Lower borrowing costs have fueled a surge in housing and autos and triggered a rush of consumer and corporate refinancings. Moody's Investors Service says U.S. companies issued $146.5 billion in debt in the first five months of 1998, up from $88.2 billion in the same period last year. "Corporate bond issuance is going through the roof," says Moody's Managing Director John Lonski.

And U.S. companies are seeing the lowest prices for commodities such as oil in years--which helps their bottom lines. Consider Chrysler Corp., normally quick to squawk about a falling yen. Lower prices for commodities such as rubber and steel "have allowed us to maintain our margins," says Chrysler chief economist Van Bussman. What's more, Chrysler's savings from purchases of engines and other components made in Japan have more than offset the lost vehicle sales there. "The drop in the yen has actually helped us," Bussman says. "Asia has been close to a wash so far."

But the good news won't last. Bussman predicts that "the negative effects of Asia will hit us later this year." Soon, he fears, Japanese auto makers will begin to use their growing cost advantage to cut price tags. Other U.S. auto makers have the same fear. "We have a beleaguered Japanese industry and a very weak economy," says Ford Motor Co. CEO Alexander J. Trotman. "We all know what that means: They load up the boats and ship."

"WORST-CASE SCENARIO." While Detroit is fretting about stiffer competition from imports, other U.S. manufacturers face tough times holding on to their share of export markets. The Manufacturers Alliance predicts that if the Asian situation worsens, it could cut deeply into U.S. output. Even with a dollar at 128 yen, the alliance predicts that shipments of engines and turbines would fall 6% in 1999. Electronic parts and communication equipment would be 7% lower, and aerospace would drop 4%. "In mid-April, people were getting fairly sanguine about the situation," says Alliance economist Jeffrey F. Werling. "Now, we are moving toward the worst- case scenario. The real danger of the weaker yen is that it will bring down other currencies."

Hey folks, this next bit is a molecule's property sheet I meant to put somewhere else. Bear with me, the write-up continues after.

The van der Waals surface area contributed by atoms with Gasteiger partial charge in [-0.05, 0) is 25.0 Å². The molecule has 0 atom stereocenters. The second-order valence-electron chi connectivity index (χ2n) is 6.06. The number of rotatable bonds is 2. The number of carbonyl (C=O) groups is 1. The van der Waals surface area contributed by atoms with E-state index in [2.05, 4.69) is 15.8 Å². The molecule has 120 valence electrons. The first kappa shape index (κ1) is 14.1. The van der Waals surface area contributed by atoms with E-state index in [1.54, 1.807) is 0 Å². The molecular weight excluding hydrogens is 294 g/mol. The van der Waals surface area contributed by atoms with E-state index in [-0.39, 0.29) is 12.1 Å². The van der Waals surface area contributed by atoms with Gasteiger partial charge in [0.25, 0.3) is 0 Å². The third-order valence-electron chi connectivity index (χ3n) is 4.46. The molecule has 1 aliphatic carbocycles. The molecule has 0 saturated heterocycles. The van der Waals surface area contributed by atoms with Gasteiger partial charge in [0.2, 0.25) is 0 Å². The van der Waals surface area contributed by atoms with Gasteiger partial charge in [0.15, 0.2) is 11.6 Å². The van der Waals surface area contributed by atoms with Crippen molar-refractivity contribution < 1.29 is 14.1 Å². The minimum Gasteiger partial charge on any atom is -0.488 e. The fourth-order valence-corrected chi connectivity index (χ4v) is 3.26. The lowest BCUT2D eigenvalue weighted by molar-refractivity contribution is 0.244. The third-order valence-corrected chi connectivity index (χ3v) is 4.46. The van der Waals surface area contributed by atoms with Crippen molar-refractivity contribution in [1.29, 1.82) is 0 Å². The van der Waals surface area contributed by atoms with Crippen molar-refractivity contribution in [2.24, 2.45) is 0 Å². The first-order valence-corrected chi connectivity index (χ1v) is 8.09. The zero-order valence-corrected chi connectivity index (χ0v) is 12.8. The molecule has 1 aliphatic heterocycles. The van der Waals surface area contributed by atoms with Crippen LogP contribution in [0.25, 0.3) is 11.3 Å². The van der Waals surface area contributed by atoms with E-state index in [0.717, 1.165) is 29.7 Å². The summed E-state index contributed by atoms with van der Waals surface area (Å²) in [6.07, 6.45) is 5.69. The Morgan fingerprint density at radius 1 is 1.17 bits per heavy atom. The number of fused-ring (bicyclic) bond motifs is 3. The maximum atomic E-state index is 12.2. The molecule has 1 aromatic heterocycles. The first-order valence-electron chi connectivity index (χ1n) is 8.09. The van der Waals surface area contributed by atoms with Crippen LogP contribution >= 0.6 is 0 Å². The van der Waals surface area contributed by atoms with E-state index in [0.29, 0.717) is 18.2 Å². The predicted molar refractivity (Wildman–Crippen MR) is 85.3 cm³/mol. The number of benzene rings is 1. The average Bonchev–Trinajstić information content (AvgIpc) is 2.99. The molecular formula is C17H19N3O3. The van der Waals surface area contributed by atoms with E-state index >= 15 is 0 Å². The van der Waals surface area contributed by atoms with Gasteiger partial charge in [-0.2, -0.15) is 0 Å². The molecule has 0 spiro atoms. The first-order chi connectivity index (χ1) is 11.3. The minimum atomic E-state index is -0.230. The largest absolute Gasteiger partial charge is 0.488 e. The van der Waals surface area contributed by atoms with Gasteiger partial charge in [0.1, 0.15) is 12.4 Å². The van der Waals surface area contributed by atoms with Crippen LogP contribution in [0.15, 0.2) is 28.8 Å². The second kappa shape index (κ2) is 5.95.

Charles Machine Works Inc. in Perry, Okla., which makes drilling equipment for utilities, also had high hopes for its exports to Asia earlier this year and planned to increase its distribution network in the region. But with the company now projecting an 80% drop in Asian sales, "we've definitely got the brakes on," says Marketing Director Kurt C. Andrews. "It's kind of made Europe look good to us again."

Europe's economies are building a head of steam, and although the dollar has strengthened against European currencies, the rise has been relatively small. In the past year, the dollar is up 7% against the Deutschemark, and some economists think the greenback will give back its gains over the next 18 months. "We do not expect this dollar strength to be sustained," says Thomas Mayer of Goldman Sachs & Co. in Frankfurt.

Still, the outlook in Europe isn't so bright as to mask the growing gloom the almighty dollar is causing elsewhere in the world. American business is about to discover the consequences of too much of a good thing.